Via Dolorosa: The Way of the Cross
The Via Dolorosa is a route of 14 stations through the old city that represents the path Jesus walked while carrying his cross from his condemnation to his place of crucifixion. The tradition of a pilgrimage route dates to the Byzantine era although there were competing routings until Pope Clement VI put down the hammer and established this one as official in the 14th century.
Nine of the stations are based on incidents from the biblical record and five are not. The last five stations are in the Church of the Holy Sepulcher. Whether Jesus actually passed any of these locations on the way to his death is debatable. The path is crowded with tourists as well as being lined with active businesses - not all tourism related. As with so many other holy experiences on this trip, the chaos and contrived nature of the ritual dulled the spiritual power of the underlying story for many of us. That and the fact we were all so exhausted from a sequence of 12-hour days packed with sites.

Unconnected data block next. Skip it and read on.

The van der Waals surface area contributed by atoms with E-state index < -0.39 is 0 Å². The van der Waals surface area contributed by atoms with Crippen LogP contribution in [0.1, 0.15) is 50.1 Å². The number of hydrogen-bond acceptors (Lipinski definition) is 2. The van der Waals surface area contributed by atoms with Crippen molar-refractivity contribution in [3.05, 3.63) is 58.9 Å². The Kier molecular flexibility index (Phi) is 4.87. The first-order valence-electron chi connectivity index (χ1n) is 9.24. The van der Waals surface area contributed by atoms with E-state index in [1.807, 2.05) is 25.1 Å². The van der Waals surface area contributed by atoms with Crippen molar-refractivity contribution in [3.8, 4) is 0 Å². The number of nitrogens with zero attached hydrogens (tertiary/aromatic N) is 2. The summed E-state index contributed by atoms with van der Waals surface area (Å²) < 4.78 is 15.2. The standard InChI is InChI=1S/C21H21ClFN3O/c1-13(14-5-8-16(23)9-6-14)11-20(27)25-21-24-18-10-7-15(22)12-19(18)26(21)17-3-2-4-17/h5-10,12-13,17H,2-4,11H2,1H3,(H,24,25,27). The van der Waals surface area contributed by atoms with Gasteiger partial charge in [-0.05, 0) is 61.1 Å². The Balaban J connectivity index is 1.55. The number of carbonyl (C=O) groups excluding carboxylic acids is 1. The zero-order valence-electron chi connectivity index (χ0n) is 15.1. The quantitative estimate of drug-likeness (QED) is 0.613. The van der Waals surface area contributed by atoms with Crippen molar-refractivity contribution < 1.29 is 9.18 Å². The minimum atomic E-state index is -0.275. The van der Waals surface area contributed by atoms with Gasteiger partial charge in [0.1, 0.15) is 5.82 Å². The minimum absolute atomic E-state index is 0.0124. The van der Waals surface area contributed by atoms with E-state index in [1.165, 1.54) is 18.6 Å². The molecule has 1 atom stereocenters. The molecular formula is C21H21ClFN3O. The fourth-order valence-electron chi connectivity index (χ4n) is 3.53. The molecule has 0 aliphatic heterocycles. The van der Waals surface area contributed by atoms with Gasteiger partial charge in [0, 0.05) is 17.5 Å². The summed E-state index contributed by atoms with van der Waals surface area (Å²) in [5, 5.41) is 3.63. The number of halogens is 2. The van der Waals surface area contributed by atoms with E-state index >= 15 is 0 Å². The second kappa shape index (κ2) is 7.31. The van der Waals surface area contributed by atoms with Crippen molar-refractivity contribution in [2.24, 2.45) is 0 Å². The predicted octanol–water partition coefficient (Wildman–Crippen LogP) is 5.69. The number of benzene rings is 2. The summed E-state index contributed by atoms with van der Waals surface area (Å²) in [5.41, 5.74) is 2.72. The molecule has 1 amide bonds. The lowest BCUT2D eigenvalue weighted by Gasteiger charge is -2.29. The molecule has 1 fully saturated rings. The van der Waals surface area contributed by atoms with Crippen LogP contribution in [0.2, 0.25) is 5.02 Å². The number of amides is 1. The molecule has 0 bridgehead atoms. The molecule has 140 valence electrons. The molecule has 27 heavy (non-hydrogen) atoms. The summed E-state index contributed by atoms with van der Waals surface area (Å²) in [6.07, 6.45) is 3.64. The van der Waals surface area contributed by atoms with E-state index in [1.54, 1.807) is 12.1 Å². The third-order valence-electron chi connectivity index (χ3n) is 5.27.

We began the walk with a bus drop-off at the northeast corner of the Old City, walking past the Arab Yeusefiya Cemetery and into the city through the Lion's Gate.